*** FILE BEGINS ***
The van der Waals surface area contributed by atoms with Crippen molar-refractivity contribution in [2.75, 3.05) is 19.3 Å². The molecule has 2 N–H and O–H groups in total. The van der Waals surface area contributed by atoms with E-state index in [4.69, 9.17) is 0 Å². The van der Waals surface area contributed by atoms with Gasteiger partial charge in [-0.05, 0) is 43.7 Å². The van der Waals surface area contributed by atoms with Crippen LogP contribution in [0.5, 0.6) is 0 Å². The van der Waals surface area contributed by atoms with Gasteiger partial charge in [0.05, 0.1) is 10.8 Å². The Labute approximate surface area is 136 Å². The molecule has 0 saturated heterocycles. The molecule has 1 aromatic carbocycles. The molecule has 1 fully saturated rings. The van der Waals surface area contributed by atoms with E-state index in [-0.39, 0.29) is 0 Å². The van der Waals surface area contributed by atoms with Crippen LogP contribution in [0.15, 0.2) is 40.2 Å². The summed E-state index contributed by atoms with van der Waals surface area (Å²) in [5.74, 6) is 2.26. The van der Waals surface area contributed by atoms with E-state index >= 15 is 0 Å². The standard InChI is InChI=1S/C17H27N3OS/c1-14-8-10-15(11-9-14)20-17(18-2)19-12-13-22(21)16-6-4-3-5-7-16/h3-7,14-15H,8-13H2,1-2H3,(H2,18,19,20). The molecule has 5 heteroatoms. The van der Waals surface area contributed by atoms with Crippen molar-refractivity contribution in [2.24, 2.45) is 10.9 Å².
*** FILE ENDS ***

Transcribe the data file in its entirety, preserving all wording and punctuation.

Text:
The van der Waals surface area contributed by atoms with Crippen molar-refractivity contribution in [2.75, 3.05) is 19.3 Å². The molecule has 2 N–H and O–H groups in total. The van der Waals surface area contributed by atoms with E-state index in [4.69, 9.17) is 0 Å². The van der Waals surface area contributed by atoms with Gasteiger partial charge in [-0.05, 0) is 43.7 Å². The van der Waals surface area contributed by atoms with Crippen LogP contribution in [0.5, 0.6) is 0 Å². The van der Waals surface area contributed by atoms with Gasteiger partial charge in [0.05, 0.1) is 10.8 Å². The Labute approximate surface area is 136 Å². The molecule has 0 saturated heterocycles. The molecule has 1 aromatic carbocycles. The molecule has 1 fully saturated rings. The van der Waals surface area contributed by atoms with E-state index in [-0.39, 0.29) is 0 Å². The van der Waals surface area contributed by atoms with Crippen LogP contribution in [0.15, 0.2) is 40.2 Å². The summed E-state index contributed by atoms with van der Waals surface area (Å²) in [5.74, 6) is 2.26. The van der Waals surface area contributed by atoms with E-state index >= 15 is 0 Å². The standard InChI is InChI=1S/C17H27N3OS/c1-14-8-10-15(11-9-14)20-17(18-2)19-12-13-22(21)16-6-4-3-5-7-16/h3-7,14-15H,8-13H2,1-2H3,(H2,18,19,20). The molecule has 5 heteroatoms. The van der Waals surface area contributed by atoms with Crippen molar-refractivity contribution in [2.24, 2.45) is 10.9 Å².